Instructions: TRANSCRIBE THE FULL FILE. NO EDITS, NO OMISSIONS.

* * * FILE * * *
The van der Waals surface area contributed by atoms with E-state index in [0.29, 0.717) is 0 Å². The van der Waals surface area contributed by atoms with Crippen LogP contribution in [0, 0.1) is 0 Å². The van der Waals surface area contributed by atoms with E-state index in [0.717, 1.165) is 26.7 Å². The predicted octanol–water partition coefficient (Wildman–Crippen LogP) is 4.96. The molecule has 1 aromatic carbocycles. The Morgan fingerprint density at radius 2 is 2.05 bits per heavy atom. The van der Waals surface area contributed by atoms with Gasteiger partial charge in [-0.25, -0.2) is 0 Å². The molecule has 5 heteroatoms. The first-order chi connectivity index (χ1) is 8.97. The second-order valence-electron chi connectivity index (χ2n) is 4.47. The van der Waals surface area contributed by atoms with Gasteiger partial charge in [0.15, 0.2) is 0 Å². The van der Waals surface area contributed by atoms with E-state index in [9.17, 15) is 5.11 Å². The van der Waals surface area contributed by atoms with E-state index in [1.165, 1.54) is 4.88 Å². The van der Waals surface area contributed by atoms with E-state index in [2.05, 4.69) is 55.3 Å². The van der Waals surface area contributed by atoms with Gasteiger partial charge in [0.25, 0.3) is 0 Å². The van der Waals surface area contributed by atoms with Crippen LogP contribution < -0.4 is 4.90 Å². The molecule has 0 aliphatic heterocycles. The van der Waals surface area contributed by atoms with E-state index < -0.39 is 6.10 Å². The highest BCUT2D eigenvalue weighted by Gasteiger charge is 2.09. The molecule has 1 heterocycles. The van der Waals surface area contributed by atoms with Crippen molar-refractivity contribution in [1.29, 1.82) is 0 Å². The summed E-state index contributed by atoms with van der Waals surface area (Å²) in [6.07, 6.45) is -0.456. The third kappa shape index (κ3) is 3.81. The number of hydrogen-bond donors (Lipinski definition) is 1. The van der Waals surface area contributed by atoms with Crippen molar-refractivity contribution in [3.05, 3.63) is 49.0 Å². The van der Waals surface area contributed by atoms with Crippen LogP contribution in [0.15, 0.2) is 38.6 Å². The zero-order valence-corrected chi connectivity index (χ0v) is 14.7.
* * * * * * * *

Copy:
The van der Waals surface area contributed by atoms with E-state index in [0.29, 0.717) is 0 Å². The van der Waals surface area contributed by atoms with Crippen LogP contribution in [0, 0.1) is 0 Å². The van der Waals surface area contributed by atoms with E-state index in [0.717, 1.165) is 26.7 Å². The predicted octanol–water partition coefficient (Wildman–Crippen LogP) is 4.96. The molecule has 1 aromatic carbocycles. The Morgan fingerprint density at radius 2 is 2.05 bits per heavy atom. The van der Waals surface area contributed by atoms with Gasteiger partial charge in [-0.25, -0.2) is 0 Å². The molecule has 5 heteroatoms. The first-order chi connectivity index (χ1) is 8.97. The second-order valence-electron chi connectivity index (χ2n) is 4.47. The van der Waals surface area contributed by atoms with Gasteiger partial charge in [0.15, 0.2) is 0 Å². The van der Waals surface area contributed by atoms with E-state index in [9.17, 15) is 5.11 Å². The van der Waals surface area contributed by atoms with E-state index in [1.165, 1.54) is 4.88 Å². The van der Waals surface area contributed by atoms with E-state index in [2.05, 4.69) is 55.3 Å². The van der Waals surface area contributed by atoms with Gasteiger partial charge in [0.25, 0.3) is 0 Å². The van der Waals surface area contributed by atoms with Crippen LogP contribution < -0.4 is 4.90 Å². The molecule has 0 aliphatic heterocycles. The van der Waals surface area contributed by atoms with E-state index < -0.39 is 6.10 Å². The highest BCUT2D eigenvalue weighted by Gasteiger charge is 2.09. The molecule has 1 heterocycles. The van der Waals surface area contributed by atoms with Crippen molar-refractivity contribution in [1.29, 1.82) is 0 Å². The summed E-state index contributed by atoms with van der Waals surface area (Å²) in [6.07, 6.45) is -0.456. The third kappa shape index (κ3) is 3.81. The number of hydrogen-bond donors (Lipinski definition) is 1. The van der Waals surface area contributed by atoms with Crippen molar-refractivity contribution in [3.05, 3.63) is 49.0 Å². The van der Waals surface area contributed by atoms with Crippen LogP contribution in [0.15, 0.2) is 38.6 Å². The zero-order valence-corrected chi connectivity index (χ0v) is 14.7.